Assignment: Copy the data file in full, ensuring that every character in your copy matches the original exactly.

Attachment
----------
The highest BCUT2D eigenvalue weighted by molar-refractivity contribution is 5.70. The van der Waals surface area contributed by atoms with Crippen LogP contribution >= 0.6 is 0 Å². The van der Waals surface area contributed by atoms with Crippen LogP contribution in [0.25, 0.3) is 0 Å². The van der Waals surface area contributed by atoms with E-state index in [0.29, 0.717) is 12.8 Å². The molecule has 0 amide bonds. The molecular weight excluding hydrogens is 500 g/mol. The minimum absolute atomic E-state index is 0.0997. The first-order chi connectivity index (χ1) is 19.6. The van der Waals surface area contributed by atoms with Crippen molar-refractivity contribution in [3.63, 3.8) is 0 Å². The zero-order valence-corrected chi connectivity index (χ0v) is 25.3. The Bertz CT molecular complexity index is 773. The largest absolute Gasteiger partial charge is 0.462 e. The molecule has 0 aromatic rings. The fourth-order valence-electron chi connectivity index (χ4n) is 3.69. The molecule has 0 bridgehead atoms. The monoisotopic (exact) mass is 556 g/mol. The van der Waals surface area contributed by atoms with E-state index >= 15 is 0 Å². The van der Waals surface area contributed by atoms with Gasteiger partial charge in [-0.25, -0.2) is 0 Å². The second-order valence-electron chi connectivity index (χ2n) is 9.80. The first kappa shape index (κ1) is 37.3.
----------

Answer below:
The highest BCUT2D eigenvalue weighted by molar-refractivity contribution is 5.70. The van der Waals surface area contributed by atoms with Crippen LogP contribution >= 0.6 is 0 Å². The van der Waals surface area contributed by atoms with Crippen LogP contribution in [0.25, 0.3) is 0 Å². The van der Waals surface area contributed by atoms with E-state index in [0.29, 0.717) is 12.8 Å². The molecule has 0 amide bonds. The molecular weight excluding hydrogens is 500 g/mol. The minimum absolute atomic E-state index is 0.0997. The first-order chi connectivity index (χ1) is 19.6. The van der Waals surface area contributed by atoms with Crippen molar-refractivity contribution in [3.63, 3.8) is 0 Å². The zero-order valence-corrected chi connectivity index (χ0v) is 25.3. The Bertz CT molecular complexity index is 773. The largest absolute Gasteiger partial charge is 0.462 e. The molecule has 0 aromatic rings. The fourth-order valence-electron chi connectivity index (χ4n) is 3.69. The molecule has 0 bridgehead atoms. The monoisotopic (exact) mass is 556 g/mol. The van der Waals surface area contributed by atoms with E-state index >= 15 is 0 Å². The van der Waals surface area contributed by atoms with Gasteiger partial charge in [-0.25, -0.2) is 0 Å². The second-order valence-electron chi connectivity index (χ2n) is 9.80. The first kappa shape index (κ1) is 37.3.